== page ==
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Supreme Court Considers If Mexican Nationals Can Sue For Border Shooting


When a U.S. Border Patrol agent standing in America shoots and kills someone on the Mexico side of the border, should the agent be liable for damages? The U.S. Supreme Court heard arguments on that question today. The justices seemed torn between a sense of justice and legal rules that have protected U.S. agents from lawsuits. NPR legal affairs correspondent Nina Totenberg has more.

NINA TOTENBERG, BYLINE: In the summer of 2010, 15-year-old Sergio Hernandez and his friends were playing chicken, running up and touching the border fence between Juarez, Mexico, and El Paso, Texas. Border Patrol agent Jesus Mesa Jr. arrived on the scene and grabbed one of the kids while others ran past him, crossing the invisible border line back into Mexico and hiding behind a railroad trestle. Cellphone videos show Sergio peeking out from his hiding place as Agent Mesa points his gun, fires three shots and kills the boy.

After an investigation by the Border Patrol agency, Mesa was neither prosecuted nor disciplined, so the dead boy's parents sued the agent for damages, claiming that he had acted in violation of the U.S. Constitution by killing their son. On the steps of the Supreme Court today, Agent Mesa's lawyer, Randolph Ortega, said the Constitution does not extend across the Mexican border.


RANDOLPH ORTEGA: All borders are real and finite, and borders determine where the primacy of one country ends and the other begins.

TOTENBERG: Bob Hilliard, the lawyer representing the dead boy's family, however, countered that the 44,000 Border Patrol agents are domestic law enforcement officers who are constrained by the Constitution.


BOB HILLIARD: Right now while they're in the United States, their boots never leave the dirt of our country. And it's the government's position that the Constitution turns off like a light switch at the border, and they are unconstrained by our United States Constitution.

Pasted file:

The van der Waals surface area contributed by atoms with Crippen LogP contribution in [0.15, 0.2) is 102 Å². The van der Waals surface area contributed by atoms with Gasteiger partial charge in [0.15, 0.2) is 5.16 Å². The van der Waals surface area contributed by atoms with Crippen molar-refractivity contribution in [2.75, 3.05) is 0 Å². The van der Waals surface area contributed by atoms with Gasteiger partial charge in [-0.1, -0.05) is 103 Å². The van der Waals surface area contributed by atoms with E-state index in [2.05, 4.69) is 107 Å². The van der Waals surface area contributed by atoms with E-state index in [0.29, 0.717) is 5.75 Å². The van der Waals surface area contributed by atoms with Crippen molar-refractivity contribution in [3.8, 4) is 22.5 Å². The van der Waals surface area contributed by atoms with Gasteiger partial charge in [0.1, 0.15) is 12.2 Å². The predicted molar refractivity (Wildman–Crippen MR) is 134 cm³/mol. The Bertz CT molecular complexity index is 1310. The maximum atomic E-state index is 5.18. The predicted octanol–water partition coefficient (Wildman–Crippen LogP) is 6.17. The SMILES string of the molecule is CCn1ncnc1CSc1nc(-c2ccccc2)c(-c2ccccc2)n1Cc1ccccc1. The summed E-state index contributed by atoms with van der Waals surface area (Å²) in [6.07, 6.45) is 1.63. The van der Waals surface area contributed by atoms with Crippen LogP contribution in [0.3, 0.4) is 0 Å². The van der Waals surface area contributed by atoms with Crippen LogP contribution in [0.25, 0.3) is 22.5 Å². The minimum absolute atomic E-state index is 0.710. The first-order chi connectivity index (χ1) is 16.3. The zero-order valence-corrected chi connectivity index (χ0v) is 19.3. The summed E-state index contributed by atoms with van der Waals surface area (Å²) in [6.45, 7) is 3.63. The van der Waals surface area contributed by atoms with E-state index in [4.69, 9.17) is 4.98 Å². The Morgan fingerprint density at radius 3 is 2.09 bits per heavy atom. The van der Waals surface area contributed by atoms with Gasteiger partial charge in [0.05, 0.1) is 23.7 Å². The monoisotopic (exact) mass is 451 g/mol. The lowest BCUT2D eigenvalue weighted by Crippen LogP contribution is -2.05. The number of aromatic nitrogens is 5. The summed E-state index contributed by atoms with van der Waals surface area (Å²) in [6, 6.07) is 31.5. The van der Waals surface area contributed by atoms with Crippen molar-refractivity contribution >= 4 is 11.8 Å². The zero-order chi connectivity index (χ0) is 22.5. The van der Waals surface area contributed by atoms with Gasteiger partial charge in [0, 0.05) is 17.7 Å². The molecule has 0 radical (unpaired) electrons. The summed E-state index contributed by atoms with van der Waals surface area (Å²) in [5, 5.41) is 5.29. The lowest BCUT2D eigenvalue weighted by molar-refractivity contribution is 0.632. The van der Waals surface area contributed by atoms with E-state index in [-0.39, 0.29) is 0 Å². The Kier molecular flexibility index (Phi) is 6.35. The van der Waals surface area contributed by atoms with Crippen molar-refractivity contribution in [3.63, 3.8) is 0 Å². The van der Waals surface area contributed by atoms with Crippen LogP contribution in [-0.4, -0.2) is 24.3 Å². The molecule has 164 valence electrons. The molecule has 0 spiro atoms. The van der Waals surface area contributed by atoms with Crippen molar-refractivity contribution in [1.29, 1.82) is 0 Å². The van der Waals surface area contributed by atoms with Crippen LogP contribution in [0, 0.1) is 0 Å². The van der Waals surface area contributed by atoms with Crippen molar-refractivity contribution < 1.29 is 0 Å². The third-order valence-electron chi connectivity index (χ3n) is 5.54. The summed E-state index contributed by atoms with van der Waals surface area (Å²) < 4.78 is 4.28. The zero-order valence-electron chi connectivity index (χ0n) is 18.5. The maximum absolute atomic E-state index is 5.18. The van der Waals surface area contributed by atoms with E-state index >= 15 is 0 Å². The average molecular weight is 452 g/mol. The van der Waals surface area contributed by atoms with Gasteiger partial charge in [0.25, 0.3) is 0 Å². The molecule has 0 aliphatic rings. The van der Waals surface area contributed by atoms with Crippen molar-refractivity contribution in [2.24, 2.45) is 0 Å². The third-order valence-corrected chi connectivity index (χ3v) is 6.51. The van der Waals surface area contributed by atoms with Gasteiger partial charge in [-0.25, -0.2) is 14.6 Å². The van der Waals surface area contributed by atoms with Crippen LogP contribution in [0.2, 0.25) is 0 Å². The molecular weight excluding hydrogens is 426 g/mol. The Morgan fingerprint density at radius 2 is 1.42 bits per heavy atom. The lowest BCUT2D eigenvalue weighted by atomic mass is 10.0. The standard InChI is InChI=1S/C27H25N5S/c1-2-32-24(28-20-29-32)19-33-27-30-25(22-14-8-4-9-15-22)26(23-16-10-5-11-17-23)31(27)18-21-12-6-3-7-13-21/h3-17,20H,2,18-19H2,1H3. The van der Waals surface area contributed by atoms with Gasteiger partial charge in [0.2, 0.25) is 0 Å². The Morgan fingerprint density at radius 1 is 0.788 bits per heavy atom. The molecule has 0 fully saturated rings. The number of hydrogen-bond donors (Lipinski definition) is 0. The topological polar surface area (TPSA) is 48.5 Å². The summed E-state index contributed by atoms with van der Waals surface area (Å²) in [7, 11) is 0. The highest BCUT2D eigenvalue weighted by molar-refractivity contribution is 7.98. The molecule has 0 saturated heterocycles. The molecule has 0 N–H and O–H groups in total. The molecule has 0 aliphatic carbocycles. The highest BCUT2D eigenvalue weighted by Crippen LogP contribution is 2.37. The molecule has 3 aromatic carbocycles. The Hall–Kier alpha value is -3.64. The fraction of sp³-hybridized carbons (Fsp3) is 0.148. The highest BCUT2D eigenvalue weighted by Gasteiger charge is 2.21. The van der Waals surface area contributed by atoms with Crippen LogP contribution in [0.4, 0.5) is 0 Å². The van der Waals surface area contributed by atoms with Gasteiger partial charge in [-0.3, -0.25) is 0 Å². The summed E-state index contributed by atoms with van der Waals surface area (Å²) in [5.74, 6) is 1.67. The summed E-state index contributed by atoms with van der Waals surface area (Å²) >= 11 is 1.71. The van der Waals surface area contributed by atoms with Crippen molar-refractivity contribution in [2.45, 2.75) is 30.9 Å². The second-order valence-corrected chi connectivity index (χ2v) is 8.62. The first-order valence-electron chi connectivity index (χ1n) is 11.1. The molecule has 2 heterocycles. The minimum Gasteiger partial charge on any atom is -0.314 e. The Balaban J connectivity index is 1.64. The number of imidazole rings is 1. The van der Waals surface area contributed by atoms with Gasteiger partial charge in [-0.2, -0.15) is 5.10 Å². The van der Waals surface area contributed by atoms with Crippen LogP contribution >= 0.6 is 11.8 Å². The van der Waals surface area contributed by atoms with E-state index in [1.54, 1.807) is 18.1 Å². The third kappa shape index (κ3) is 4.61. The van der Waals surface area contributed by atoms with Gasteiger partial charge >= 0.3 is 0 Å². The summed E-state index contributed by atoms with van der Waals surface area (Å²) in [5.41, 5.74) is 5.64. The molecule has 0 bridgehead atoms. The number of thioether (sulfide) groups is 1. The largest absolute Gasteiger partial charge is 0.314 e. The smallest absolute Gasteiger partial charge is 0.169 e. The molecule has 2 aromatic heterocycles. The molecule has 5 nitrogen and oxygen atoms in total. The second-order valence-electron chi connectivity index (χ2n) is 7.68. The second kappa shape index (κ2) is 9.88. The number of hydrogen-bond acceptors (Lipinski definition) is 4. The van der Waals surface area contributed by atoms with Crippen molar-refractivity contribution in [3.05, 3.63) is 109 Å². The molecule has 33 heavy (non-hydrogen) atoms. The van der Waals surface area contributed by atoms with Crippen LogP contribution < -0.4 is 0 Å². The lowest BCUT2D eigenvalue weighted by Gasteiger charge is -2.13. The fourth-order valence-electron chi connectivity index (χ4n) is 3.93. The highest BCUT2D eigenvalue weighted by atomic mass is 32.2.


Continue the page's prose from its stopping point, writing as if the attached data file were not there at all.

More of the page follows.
TOTENBERG: Inside the Supreme Court chamber, Hilliard had some difficulty selling that position to the court's four conservative justices. Chief Justice Roberts - should the U.S. Constitution likewise apply to a drone attack where the plane is piloted from Nevada? Could the family of those who were killed or injured sue for damages? Hilliard fumbled until Justice Ginsburg observed dryly that under the argument he'd put forth in his brief, neither military nor intelligence personnel could be sued.

Justice Breyer - you have a very sympathetic case, but we have to write an opinion that doesn't cause confusion and doesn't affect drone strikes and the like. Justice Kennedy, potentially the deciding vote in that case - this is one of the most sensitive areas of foreign affairs where the political branches should discuss with Mexico what the solution ought to be. It seems to me this is an extraordinary case for us to use in expanding damage suits against federal law enforcement agents when we have not done so since 1988.

Lawyer Hilliard - there's no alternative remedy for the family. There have been 283 cross-border shootings despite the government's stated policy barring a Border Patrol agent from using deadly force without imminent peril. Justice Kennedy - if we assume the officer was completely at fault, there should be some relief, but that's up to the executive and legislative branches to craft some sort of compensation. Lawyer Hilliard - that would mean the largest law enforcement group in the country would be immune.

Next up to the lectern was lawyer Ortega representing Agent Mesa. He too faced a fusillade of questions mainly from the court's liberals. Justice Ginsburg - the law of the United States is directed at the Border Patrol agent, and the instructions from the United States are very clear. Do not shoot to kill an unarmed, non-dangerous person who is no threat to your safety. Justice Kennedy seemed to second that. It's a U.S. officer subject to U.S. supervision. That's it.

Backing up lawyer Ortega today was the U.S. government represented by Deputy Solicitor General Edwin Kneedler. He too faced some tough questions. Justice Kagan - this case falls in the heartland of our prior rulings on a law enforcement officer's use of deadly force in violation of the Fourth Amendment. Justice Sotomayor - have you seen the cellphone video that appeared on YouTube - because I did, and I can't square the police officer's account of this incident with the film.

Nina Totenberg, NPR News, Washington. Transcript provided by NPR, Copyright NPR.

Nina Totenberg is NPR's award-winning legal affairs correspondent. Her reports air regularly on NPR's critically acclaimed newsmagazines All Things Considered, Morning Edition, and Weekend Edition.
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